Author(s): Nicoletta Castagnino, Massimo Maffei, Lorenzo Tortolina, Gabriele Zoppoli, Daniela Piras, Alessio Nencioni, Alberto Ballestrero, Franco Patrone, and Silvio Parodi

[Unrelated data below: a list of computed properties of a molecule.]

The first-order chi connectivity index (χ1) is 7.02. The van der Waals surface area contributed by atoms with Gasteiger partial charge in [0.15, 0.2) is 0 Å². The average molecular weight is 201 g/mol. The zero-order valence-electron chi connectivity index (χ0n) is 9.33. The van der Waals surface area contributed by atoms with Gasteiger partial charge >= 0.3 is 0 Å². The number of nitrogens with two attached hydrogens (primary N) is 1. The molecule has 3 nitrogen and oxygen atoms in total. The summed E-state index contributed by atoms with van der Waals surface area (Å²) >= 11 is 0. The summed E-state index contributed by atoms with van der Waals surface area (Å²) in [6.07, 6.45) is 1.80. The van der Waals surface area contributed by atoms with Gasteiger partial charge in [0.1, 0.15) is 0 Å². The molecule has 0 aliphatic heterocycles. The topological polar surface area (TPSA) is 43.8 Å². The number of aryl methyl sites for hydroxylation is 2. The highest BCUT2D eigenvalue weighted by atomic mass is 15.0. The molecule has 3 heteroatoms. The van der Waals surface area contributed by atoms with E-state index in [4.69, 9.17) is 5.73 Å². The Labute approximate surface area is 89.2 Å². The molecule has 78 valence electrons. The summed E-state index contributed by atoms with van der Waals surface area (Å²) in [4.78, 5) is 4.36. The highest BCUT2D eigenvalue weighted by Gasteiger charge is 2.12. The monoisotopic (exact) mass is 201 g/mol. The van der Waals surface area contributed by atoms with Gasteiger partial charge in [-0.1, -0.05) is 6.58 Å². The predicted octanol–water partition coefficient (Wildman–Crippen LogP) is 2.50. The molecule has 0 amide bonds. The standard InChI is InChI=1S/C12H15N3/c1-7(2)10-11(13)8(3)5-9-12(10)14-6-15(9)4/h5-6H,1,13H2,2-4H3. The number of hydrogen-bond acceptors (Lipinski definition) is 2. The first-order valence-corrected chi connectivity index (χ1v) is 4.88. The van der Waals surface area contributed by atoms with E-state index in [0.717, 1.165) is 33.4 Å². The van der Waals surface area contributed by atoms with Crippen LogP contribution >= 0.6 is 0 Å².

Transcription factors (TFs) represent key regulators of gene-expression patterns controlling cell behavior. TFs are active at nuclear – chromatin levels. TFs do not act in isolation; small sets of TFs cooperate toward the transcription of sets of mRNAs and consequently the translation of new proteins (the molecular phenotypes of a cell). Most TFs are activated through a cascade of biochemical reactions mediated by receptors expressed on the target cell surface. Nuclear Receptors (NRs) are transcription factors activated instead by small hydrophobic molecules capable of crossing the plasma membrane. The convergence of different pathways on TFs and their posttranslational modifications ensure that the external stimuli generate appropriate and integrated responses. The reconstruction of the molecular anatomy of these pathways through Molecular Interactions Maps (MIMs) can depict these intricate interactions. A mathematical modeling approach simulates/mimics their mechanism of action in normal and pathological conditions. We can simulate the effect of virtual hits in neoplastic transformation as mutations/alterations in these pathways. We can also simulate the effect of targeted inhibitors on these deregulated pathways. This strategy can help to guide an appropriate combination of targeted drugs in the treatment of a cancer patient, a major innovative perspective of incoming years.